ARC REVIEW: DAY BOY BY TRENT JAMIESON

the book cover for Day Boy by Trent Jamieson
  • STAR RATING:  3 stars
    PAGE LENGTH: 320 pages
  • DATE PUBLISHED: August 23, 2022.
  • PUBLISHER: Erewhon
    CONTENT WARNINGS: Blood, murder, violence, suicidal thoughts
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Thank you to Netgalley and Erewhon for providing an ARC copy of this novel in exchange for an honest review.

SYNOPSIS

They worship the Sun: the only god as cruel as they are.

The Masters, dreadful and severe, rule the Red City and the lands far beyond it. By night, they politic and feast, drinking from townsfolk resigned to their fates. By day, the Masters must rely on their human servants, their Day Boys, to fulfill their every need and carry out their will. 

Mark is a Day Boy, practically raised by his Master, Dain. It’s grueling, often dangerous work, but Mark neither knows nor wants any other life. And, if a Day Boy proves himself worthy, the nightmarish, all-seeing Council of Teeth may choose to offer him a rare gift: the opportunity to forsake his humanity for monstrous power and near-immortality, like the Masters transformed before him. 

But in the crackling heat of the Red City, widespread discontent among his fellow humans threatens to fracture Mark’s allegiances. As manhood draws near, so too does the end of Mark’s tenure as a Day Boy, and he cannot stay suspended between the worlds of man and Master for much longer.

With brilliantly evocative, hypnotic prose, Trent Jamieson crafts a fang-sharp and surprisingly tender coming-of-age story about a headstrong boy—and the monster who taught him to be a man.

Day Boy is unlike any other vampire book I have ever read. I’ll be honest — I requested an ARC simply because the cover was drop dead gorgeous. It has just the right amount of mystery to it, too. The cover is ultimately better than the book, unfortunately. Day Boy is truly a coming-of-age story set in a new world emerging after an ending. (This is perhaps badly phrased — it’s our world, just after a disaster/world war or something. The novel takes place in what’s left of Australia.) Jamieson alludes to some awful thing that has ended the world and brought upon the Masters (they are the vampires of the world. I really wish he had just come out and said what happened. Authors do this all the time with dystopian/post-apocalyptic books. Just tell me what happened!!!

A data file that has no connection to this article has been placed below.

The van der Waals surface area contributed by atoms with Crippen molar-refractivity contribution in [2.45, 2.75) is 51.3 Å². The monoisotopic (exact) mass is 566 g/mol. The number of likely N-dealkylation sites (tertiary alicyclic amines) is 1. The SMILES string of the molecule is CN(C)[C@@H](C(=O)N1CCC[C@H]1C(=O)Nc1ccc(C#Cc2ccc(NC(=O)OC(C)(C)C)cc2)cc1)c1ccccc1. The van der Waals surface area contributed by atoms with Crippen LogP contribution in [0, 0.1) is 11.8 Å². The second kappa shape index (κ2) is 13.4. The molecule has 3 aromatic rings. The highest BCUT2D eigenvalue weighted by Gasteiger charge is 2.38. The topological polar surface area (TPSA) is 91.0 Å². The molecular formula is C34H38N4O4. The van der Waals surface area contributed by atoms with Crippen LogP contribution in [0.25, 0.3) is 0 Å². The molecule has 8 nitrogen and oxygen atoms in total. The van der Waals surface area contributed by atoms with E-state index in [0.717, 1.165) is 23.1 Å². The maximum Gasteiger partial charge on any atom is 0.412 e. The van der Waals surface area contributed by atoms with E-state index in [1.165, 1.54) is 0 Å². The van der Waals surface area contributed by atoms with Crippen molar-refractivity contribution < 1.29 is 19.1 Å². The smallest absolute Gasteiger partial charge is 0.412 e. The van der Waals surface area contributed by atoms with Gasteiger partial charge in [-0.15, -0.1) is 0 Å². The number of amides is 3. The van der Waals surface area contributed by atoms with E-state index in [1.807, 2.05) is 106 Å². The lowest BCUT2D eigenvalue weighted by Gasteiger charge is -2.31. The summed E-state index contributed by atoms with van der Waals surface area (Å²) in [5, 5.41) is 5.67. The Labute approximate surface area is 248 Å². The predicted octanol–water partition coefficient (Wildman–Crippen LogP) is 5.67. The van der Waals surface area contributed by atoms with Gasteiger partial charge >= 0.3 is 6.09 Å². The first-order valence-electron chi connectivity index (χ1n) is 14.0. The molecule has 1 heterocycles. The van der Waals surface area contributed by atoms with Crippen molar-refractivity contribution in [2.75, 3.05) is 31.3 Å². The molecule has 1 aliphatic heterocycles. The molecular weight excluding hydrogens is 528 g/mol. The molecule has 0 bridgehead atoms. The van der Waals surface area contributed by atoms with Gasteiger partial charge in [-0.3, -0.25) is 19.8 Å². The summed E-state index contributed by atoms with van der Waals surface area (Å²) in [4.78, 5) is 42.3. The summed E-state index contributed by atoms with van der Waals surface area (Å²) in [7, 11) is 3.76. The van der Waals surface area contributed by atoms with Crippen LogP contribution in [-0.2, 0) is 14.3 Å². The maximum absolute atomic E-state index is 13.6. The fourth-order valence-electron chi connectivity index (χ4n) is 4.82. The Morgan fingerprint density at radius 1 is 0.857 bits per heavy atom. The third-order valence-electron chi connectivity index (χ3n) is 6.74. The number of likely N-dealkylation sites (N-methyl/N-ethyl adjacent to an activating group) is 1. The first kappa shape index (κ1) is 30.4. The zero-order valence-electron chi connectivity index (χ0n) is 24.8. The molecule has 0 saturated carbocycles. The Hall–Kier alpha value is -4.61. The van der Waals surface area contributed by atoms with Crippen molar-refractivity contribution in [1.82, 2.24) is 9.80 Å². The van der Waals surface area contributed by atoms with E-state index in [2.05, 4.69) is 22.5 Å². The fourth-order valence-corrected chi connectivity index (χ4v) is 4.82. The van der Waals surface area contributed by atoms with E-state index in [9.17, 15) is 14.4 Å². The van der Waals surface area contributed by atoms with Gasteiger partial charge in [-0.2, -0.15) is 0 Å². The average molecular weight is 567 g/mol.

Anyway, the main character is a young boy named Mark. We’re not really told how old he is, just that he’s been with his master for eight years, and this is his last year as a Day Boy. Day Boys are basically servants for their masters — doing whatever needs doing during the day while the vampires can’t come out. In turn, they get protection, a home, education, and care. Some Day Boys get the bite, and turn into masters as a reward once they’re done. I got the impression, though, that this was rare. Mark, as a character, is a little spitfire, and is constantly getting into trouble that would be easily avoided if he just listened to his master.

But he’s a young boy, so why would he do that?

We watch Mark as he makes bad decision after bad decision, and how he deals with the consequences of those decisions. Mark’s voice tells the story, and it’s through his eyes we see everything. Dain is Mark’s master, and he was frequently waffling between caring for him as a son, or terrifying him into behaving. He was an interesting vampire — bookish and seemingly weak compared to the others on page. The other masters in town were much more foreboding — especially the ones in the City Beneath the Mountain.

There’s no real plot, which normally doesn’t bother me all that much. However, when you do a vampire novel with no real plot…it begs the question what the book is really even about. Overall, I’d say Day Boy was an interesting way to say that life is what you make of it. There is no such thing as fate — you are in charge of what happens. The writing is well done, you really feel as if you’re there with Mark watching everything awful unfold.

A solid three stars. Two stars docked because I do wish more information had been given about certain things I don’t want to spoil. Another thing that bothered me that was never explained — why did that one Master hate Dain so much? What happened between them? Too many questions left unanswered.

DAY BOY comes out AUGUST 23, 2022.

Add to your Goodreads, or preorder at at the following links:

GOODREADS | BOOKSHOP.ORG | AMAZON | BARNES & NOBLE

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